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Anger over NHS crisis provokes yet another mass demonstration

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The national NHS demonstration that took place over the last few days was a collective scream at the Government not to tamper any further with the UK healthcare system. This winter has seen the worst crisis in living memory stretch NHS resources to the absolute limit; NHS Trusts nationwide have been absolutely clear that although there is always a peak of admissions in winter months, years of lack of funding and chronic resource issues have combined to create the perfect storm of a full-blown NHS crisis. While the Government (as previous Conservative Governments did before it) like to paint the NHS as a black hole which will swallow up endless amounts of taxpayers money – the fact remains that the bleeding of NHS finances to the private sector, and the burden of PFI contracts established under previous Governments, have all put the punitive approach of the Tory administration into very sharp relief. Let’s be clear – the Tories want increasing private involvement in the NHS, while a huge majority of the UK population (whether they be Leavers or Remainers) want not only privatisation to stop, but for it to be significantly reversed.

People instinctively know that privatisation of healthcare is a bad idea – they only have to look at the system across the Atlantic and compare it to European healthcare systems to draw a very stark comparison. European voters generally want little to do with a significant profit motive in healthcare (what they get, however, is debatable) and, more importantly, they want their healthcare systems to care for everybody – not just a moneyed few. And contrary to the Government’s propaganda – in terms of value for money, the NHS is extremely efficient. But in terms of funding, it is well down the European league in terms of amounts spent per capita on health and on social care.

And let us not forget that the crisis in social care is as big as it is in the NHS, and stems mainly from the same forces at play – private healthcare companies and corporations bleeding money from the system – and the taxpayer. As with the NHS, the Government wants more private money introduced into the social care system – companies which certainly do not benefit patients – often charging exorbitant amounts for “care” while delivering a deplorable service – but they do benefit the profit margins of a large number of private providers; who while hurt over the collapse of TTIP, are no doubt salivating over the kind of trade deal the Tory Government may potentially make with Trump’s US administration. US healthcare giants have not taken their eye off the prize of the UK’s still largely state-provided NHS – and will lobby for a deal that will give them maximum access to UK patients on a private basis.

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It’s been going on a while – there have been many NHS demonstrations over the years. This picture was taken around 2005.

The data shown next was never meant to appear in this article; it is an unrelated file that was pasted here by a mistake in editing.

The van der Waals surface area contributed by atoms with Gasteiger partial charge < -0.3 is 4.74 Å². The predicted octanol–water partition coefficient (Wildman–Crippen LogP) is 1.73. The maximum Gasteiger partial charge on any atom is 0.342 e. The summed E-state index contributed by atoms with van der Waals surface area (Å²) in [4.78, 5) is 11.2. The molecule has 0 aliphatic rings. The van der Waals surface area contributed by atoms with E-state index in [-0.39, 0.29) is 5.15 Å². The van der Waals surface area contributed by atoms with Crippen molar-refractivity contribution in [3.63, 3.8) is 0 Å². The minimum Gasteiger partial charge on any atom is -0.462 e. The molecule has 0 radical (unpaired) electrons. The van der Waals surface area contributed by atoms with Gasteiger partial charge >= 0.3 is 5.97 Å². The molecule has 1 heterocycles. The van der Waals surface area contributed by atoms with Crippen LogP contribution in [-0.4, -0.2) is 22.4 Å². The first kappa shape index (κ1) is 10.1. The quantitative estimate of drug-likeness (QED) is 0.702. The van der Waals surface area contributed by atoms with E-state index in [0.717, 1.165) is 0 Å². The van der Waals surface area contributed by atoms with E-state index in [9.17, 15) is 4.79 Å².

Trades unions have been warning for many years about the slow privatisation of the NHS and innumerable demonstrations have been held to try to stave off the surreptitious takeover of Britain’s last great symbol of socialism and cooperative endeavour. However, the fact remains that neither healthcare nor social care are safe in the hands of the Tories. The Labour Party, meanwhile, shackled by its not-so-distant past of supporting private initiatives such as PFI in health, must now be absolutely clear that it has moved to a position of absolute commitment to a publicly-funded and distributed NHS – free of the grasping hands of the private providers. Whatever trade unionists and socialists say about Brexit – it is an opportunity – either for a future Labour Government to ensure private involvement in the NHS is once-and-for-all brought to an end, thereby releasing much-needed funds that could be used exactly where they are needed. Or, it is an opportunity for a Tory Government – through a lucrative trade deal with America that includes healthcare, to allow US health corporations to strip what is left of a state-run service, like vultures picking over a wounded animal. Only the determination of NHS campaigners will ensure the first scenario is the one that wins out – and Aneurin Bevan’s famous comment one that can be translated to reality. The recent demonstration proved that there are still enough of those “folks” to demand that their health future – and the health future of their children, is untouched by the dirty hand of profit. The Tories are on the back-foot over the NHS – now is the time to seize the initiative and demand that their “reforms” are either halted or reversed; the country simply cannot afford another winter health crisis before creeping privatisation is revealed to be a cruel and bare-faced political lie based merely on no more than profit – the greatest political lie of the last 40 years.

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